"Mad TV" always was the "also ran" to "Saturday Night Live", even as the latter started to fizzle in recent years. Still, "Mad" ran 14 seasons and, despite mixed reviews, the series really did gain some steam around the middle of the show's run, with a weak first season or two and a weak last few seasons.
The fourth season is when the series started to really get its footing, with the series successfully starting up a number of new recurring characters and offering up writing that was sharper, funnier and really more consistent. Mary Scheer, Chris Hogan, and Lisa Kushell left the show. Andrew Bowen and Mo Collins joined as repertory players, with Michael McDonald as a featured player. With a stronger core cast, the series really shines at times this season.
Sasso, on the other hand, remains one of the best things about the show's run. This season sees Sasso's hysterical Steven Segal parody get a little sharper and stronger, with a highlight being "One True Impact", an action drama focusing on Segal and Jean Claude Van Damme (Andrew Bowen)'s father issues. Sasso's Kenny Rogers' bit also continues to entertain mightily, although not as much as when Sasso's Rogers veers more into drunkenness later in the series. Still, his appearances as Rogers get big laughs this time around, especially in an opening bit late in the season with Aries Spears as James Brown. Sasso also gives Bill Clinton and Randy Newman a spin this time around, to excellent results. Sasso was part of one controversial moment in the season when doing a skit with wrestler Bret Hart, where Hart actually did attack Sasso (the two reappeared later in the season for an arm-wrestling rematch.)
One of the more underrated sketches in the series isn't actually character-driven - it's the Spishak infomercials for horrendous products. The fake ads are delightful parodies of late-night infomercials, including radioactive Christmas lights. Some of the new recurring characters this season became some of the show's most popular, especially the duo of mother Doreen (Collins) and man-child Stuart (McDonald). McDonald also debuts the delightfully sleazy and creepy Hollywood producer Marvin Tikvah.
While I was never as entertained by Ms Swan as most seemed to be, Borstein certainly delivered elsewhere on the show, like during her parodies of Rosie O'Donnell, seen here in a skit where she's interviewed by Howard Stern (Pat Kilbane.) Ms. Swan is also seen fairly frequently, although none of the bits are quite as amusing as the bit working the character into "The X-Files" int the prior season.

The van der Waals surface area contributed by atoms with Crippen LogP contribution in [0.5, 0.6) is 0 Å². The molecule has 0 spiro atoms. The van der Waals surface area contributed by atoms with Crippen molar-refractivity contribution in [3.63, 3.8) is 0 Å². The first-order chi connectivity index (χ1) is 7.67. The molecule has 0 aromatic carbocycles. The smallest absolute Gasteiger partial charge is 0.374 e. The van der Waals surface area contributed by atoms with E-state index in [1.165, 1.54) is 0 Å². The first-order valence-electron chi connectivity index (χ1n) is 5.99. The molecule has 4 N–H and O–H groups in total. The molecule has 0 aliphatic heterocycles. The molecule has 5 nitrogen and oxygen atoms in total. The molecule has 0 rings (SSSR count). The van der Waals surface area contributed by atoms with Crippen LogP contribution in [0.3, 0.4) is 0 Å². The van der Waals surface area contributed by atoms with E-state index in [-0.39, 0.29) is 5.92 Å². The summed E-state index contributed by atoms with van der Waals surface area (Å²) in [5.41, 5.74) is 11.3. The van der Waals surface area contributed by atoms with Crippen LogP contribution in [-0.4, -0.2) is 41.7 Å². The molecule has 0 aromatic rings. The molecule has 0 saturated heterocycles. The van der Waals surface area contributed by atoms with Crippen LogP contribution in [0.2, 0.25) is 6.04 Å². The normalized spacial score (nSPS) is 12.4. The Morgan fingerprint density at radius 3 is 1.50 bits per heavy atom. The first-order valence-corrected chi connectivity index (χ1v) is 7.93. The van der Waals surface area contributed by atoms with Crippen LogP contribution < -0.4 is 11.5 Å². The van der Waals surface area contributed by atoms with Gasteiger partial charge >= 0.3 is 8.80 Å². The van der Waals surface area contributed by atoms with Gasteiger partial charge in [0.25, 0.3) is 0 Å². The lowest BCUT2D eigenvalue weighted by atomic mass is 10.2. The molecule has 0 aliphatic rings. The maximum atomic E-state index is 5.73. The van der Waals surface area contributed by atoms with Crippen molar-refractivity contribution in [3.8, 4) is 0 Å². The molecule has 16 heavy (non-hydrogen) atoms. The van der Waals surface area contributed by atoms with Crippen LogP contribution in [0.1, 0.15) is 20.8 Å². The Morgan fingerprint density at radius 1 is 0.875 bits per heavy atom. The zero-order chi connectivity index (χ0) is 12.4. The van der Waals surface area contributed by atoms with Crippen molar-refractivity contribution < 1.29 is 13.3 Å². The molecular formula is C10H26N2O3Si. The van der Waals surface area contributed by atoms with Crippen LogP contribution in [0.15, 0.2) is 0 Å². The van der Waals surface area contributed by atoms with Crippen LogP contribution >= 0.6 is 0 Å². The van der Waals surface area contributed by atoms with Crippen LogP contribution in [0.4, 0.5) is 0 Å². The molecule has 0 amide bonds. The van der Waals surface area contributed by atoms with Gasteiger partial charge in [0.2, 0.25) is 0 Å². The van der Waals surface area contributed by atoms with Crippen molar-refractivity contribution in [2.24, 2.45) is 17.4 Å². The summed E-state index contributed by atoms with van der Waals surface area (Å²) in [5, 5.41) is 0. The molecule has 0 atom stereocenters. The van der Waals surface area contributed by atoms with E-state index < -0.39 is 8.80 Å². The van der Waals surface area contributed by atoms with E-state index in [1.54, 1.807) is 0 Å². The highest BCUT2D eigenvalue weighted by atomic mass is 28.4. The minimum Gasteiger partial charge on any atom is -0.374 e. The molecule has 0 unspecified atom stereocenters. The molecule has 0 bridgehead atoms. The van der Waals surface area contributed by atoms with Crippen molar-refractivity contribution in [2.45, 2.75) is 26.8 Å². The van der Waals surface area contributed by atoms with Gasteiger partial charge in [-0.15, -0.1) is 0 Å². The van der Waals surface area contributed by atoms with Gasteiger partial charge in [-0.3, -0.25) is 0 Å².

"Mad TV" really gets going in this fourth season, with some great new characters, solid performances and more consistent laughs. The series may have played second fiddle to "SNL" during its run, but the show really did keep up with its competition at times.
This set includes all 25 episodes.
Video/Audio: Shout Factory! Offers the series in 1.33:1 full-frame. Image quality is reasonably good, considering the production and age. The picture looks somewhat on the softer side throughout the series, although again, it's similar to how the show originally looked on basic TV. The 2.0 audio is just what one would expect from basic, sitcom audio on a show that's well over a decade old at this point. In other words, not a whole lot.
Extras: Nothing. Would have been nice to get at least a featurette or deleted scenes or other material. A cast reunion commentary for a couple of episodes would have been fun and sold a few DVDs, but oh well.
Final Thoughts: "Mad TV" really gets going in this fourth season, with some great new characters, solid performances and more consistent laughs. The series may have played second fiddle to "SNL" during its run, but the show really did keep up with its competition at times. The DVD, on the other hand, is bare basics, with satisfactory audio/video and no extras. Recommended for fans.